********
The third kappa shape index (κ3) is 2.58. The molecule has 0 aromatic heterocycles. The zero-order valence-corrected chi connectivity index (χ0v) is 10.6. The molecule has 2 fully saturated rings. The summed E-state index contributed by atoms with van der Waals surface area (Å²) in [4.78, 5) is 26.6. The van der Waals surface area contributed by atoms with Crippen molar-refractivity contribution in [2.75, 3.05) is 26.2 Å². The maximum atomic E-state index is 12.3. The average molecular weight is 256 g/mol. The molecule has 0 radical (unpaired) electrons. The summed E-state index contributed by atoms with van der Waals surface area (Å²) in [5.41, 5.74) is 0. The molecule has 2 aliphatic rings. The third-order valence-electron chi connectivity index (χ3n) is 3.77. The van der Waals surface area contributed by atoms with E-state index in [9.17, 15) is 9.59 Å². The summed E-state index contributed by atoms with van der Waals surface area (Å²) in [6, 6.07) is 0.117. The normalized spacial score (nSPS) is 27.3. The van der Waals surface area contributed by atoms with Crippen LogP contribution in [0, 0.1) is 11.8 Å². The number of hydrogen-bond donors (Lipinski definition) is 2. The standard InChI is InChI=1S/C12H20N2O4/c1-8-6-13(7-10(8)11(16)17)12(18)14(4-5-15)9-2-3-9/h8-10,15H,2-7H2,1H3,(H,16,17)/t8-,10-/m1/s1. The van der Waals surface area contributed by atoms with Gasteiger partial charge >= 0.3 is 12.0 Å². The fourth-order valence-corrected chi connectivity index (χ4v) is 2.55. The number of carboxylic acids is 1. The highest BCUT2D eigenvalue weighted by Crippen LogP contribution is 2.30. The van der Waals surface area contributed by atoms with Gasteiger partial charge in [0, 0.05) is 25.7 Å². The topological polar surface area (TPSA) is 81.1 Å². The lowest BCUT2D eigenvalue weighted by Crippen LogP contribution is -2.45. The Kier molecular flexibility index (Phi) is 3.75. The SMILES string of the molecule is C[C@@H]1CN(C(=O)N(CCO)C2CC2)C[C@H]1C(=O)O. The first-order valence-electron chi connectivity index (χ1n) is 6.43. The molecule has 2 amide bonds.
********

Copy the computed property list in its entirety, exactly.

The third kappa shape index (κ3) is 2.58. The molecule has 0 aromatic heterocycles. The zero-order valence-corrected chi connectivity index (χ0v) is 10.6. The molecule has 2 fully saturated rings. The summed E-state index contributed by atoms with van der Waals surface area (Å²) in [4.78, 5) is 26.6. The van der Waals surface area contributed by atoms with Crippen molar-refractivity contribution in [2.75, 3.05) is 26.2 Å². The maximum atomic E-state index is 12.3. The average molecular weight is 256 g/mol. The molecule has 0 radical (unpaired) electrons. The summed E-state index contributed by atoms with van der Waals surface area (Å²) in [5.41, 5.74) is 0. The molecule has 2 aliphatic rings. The third-order valence-electron chi connectivity index (χ3n) is 3.77. The van der Waals surface area contributed by atoms with E-state index in [9.17, 15) is 9.59 Å². The summed E-state index contributed by atoms with van der Waals surface area (Å²) in [6, 6.07) is 0.117. The normalized spacial score (nSPS) is 27.3. The van der Waals surface area contributed by atoms with Crippen LogP contribution in [0, 0.1) is 11.8 Å². The number of hydrogen-bond donors (Lipinski definition) is 2. The standard InChI is InChI=1S/C12H20N2O4/c1-8-6-13(7-10(8)11(16)17)12(18)14(4-5-15)9-2-3-9/h8-10,15H,2-7H2,1H3,(H,16,17)/t8-,10-/m1/s1. The van der Waals surface area contributed by atoms with Gasteiger partial charge >= 0.3 is 12.0 Å². The fourth-order valence-corrected chi connectivity index (χ4v) is 2.55. The number of carboxylic acids is 1. The highest BCUT2D eigenvalue weighted by Crippen LogP contribution is 2.30. The van der Waals surface area contributed by atoms with Gasteiger partial charge in [0, 0.05) is 25.7 Å². The topological polar surface area (TPSA) is 81.1 Å². The lowest BCUT2D eigenvalue weighted by Crippen LogP contribution is -2.45. The Kier molecular flexibility index (Phi) is 3.75. The SMILES string of the molecule is C[C@@H]1CN(C(=O)N(CCO)C2CC2)C[C@H]1C(=O)O. The first-order valence-electron chi connectivity index (χ1n) is 6.43. The molecule has 2 amide bonds.